Lydia DeVilbiss Bradford, 1930 United States Federal Census.

Lydia D Shauck, 1910 United States Federal Census.

“A New Conservatory,” The Monroeville Breeze, August 15, 1907, p. 8.

“Professor was a Good Dodger,” News-Journal (Mansfield, Ohio), December 2, 1912, p. 5.

“Refuses to Eat,” News-Journal (Mansfield, Ohio), December 18, 1912, p. 9.

“Shauck Case is Dismissed,” News-Journal (Mansfield, Ohio), December 13, 1913, p. 8.

“Suffragette Asks Divorce,” News-Journal (Mansfield, Ohio), November 29, 1912, p. 5.

Jane Addams and Christian Primitivism- By Dr. Kyle Crews

Dr. Kyle Crews is an Assistant Professor at Saint Louis University where he also directs a program in interdisciplinary studies. His research explores the relationship between literature, theology, and culture. This post on Addams derives from his work on the theological roots of American literary anti-imperialism. You can contact Dr. Crews at kyle.crews@slu.edu.

My recent work on Jane Addams explores the moral imagination or theological vision that animated her commitment to social reform. She was an outspoken critic of corrupt politicians, avaricious capitalists, and city officials who colluded against the working class, immigrants, and other disenfranchised peoples to maintain their political and economic control. She may be most notable for establishing Hull-House in Chicago, but Addams’ activism was far more robust, particularly her peace advocacy. For instance, she co-founded the Central Anti-Imperialist League in 1899 and the Women’s International League for Peace and Freedom in 1915. In fact, Addams exerted considerable influence as a female leader in the anti-imperialist movement.[1]

Addams’ writings also captured her moral vision. Like Walter Brueggemann’s depiction of the Hebrew prophets, Addams nurtured, nourished, and evoked “a consciousness and perception alternative to the consciousness and perception of the dominant culture” through her social activism and literary production.[2] She challenged existing power structures with the artist’s “resistant intellectual consciousness.”[3] In language similar to Brueggemann, Katherine Joslin describes Addams’ artistry in this way: “Her imagination ranged beyond creativity for its own sake into dense moral thickets that confounded her generation and continue to vex us today: the social and economic disparity between rich and poor; the cultural ramifications of migration; the lure of the capitalist marketplace; the politics of fair play, especially in cities; and the strains of nationalism on world peace.”[4] Addams’ moral consciousness or imagination propelled her social activism; it empowered her desire to solve some of the “dense” social problems that confounded her generation.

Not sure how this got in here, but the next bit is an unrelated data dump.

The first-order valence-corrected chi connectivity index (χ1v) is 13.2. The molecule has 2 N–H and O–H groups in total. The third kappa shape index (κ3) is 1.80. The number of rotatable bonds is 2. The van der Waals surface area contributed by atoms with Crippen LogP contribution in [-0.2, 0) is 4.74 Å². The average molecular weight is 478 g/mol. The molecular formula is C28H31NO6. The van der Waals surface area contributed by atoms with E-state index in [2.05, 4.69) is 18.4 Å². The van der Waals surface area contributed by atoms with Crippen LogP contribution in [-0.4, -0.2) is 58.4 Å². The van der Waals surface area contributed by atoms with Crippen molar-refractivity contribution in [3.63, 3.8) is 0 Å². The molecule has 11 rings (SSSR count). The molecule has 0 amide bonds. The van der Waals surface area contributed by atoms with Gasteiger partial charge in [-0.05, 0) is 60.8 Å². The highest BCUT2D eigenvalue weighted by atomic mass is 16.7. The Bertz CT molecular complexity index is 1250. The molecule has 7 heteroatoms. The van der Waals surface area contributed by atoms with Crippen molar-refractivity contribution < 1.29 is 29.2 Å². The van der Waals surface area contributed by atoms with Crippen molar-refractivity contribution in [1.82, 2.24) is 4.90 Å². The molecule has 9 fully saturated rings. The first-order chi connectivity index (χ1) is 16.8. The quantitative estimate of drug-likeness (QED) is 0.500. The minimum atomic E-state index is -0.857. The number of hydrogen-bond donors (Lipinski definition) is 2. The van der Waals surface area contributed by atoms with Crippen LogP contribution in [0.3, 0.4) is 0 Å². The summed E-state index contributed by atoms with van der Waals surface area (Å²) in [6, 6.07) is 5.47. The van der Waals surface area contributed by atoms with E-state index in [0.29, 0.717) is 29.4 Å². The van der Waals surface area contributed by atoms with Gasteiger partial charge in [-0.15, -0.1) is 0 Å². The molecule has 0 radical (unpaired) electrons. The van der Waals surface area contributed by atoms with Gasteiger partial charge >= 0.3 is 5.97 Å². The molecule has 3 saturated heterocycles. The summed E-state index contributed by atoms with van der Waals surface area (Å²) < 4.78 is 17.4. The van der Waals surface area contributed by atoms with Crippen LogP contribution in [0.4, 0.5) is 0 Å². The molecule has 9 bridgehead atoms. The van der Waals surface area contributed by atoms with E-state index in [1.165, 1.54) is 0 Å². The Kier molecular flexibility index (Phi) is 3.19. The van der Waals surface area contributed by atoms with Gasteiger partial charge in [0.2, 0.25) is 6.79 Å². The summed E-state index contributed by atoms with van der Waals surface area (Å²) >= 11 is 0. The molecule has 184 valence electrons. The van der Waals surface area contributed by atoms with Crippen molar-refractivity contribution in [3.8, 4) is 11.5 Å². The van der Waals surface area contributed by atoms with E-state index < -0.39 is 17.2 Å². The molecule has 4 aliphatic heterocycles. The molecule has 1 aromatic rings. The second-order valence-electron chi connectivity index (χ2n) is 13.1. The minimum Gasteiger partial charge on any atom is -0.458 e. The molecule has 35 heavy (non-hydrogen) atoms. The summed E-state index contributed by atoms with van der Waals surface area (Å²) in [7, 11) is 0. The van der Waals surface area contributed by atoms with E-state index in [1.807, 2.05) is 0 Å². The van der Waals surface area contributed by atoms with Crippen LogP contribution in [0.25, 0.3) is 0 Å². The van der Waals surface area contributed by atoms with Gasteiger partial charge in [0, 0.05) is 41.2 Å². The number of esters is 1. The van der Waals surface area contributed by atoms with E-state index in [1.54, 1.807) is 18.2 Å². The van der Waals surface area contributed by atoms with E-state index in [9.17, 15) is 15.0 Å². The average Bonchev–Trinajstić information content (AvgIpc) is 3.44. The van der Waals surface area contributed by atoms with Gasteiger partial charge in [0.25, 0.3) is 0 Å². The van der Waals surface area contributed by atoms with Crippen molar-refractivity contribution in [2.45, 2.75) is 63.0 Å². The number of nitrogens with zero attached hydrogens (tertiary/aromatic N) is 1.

Scholars typically associate Addams’ moral imagination or theological vision with a popular current in American Christianity at the turn of the nineteenth century: the Social Gospel.[5] The association is not without merit since many of Addams’ progressive theological perspectives did align with social gospel teaching. My exploration into Addams’ moral imagination, however, revealed a more profound connection to Christian primitivism.[6] In fact, I would argue that Addams constructed a social imaginary through her writings and activism that was nourished by a fascination with earliest Christianity.[7] It was her attraction to the simplicity, pacifism, and social humanitarianism of the early Christians that energized her social-theological vision. She imagined her work as a participation in the purest form of Christianity exemplified by the pre-Constantinian church.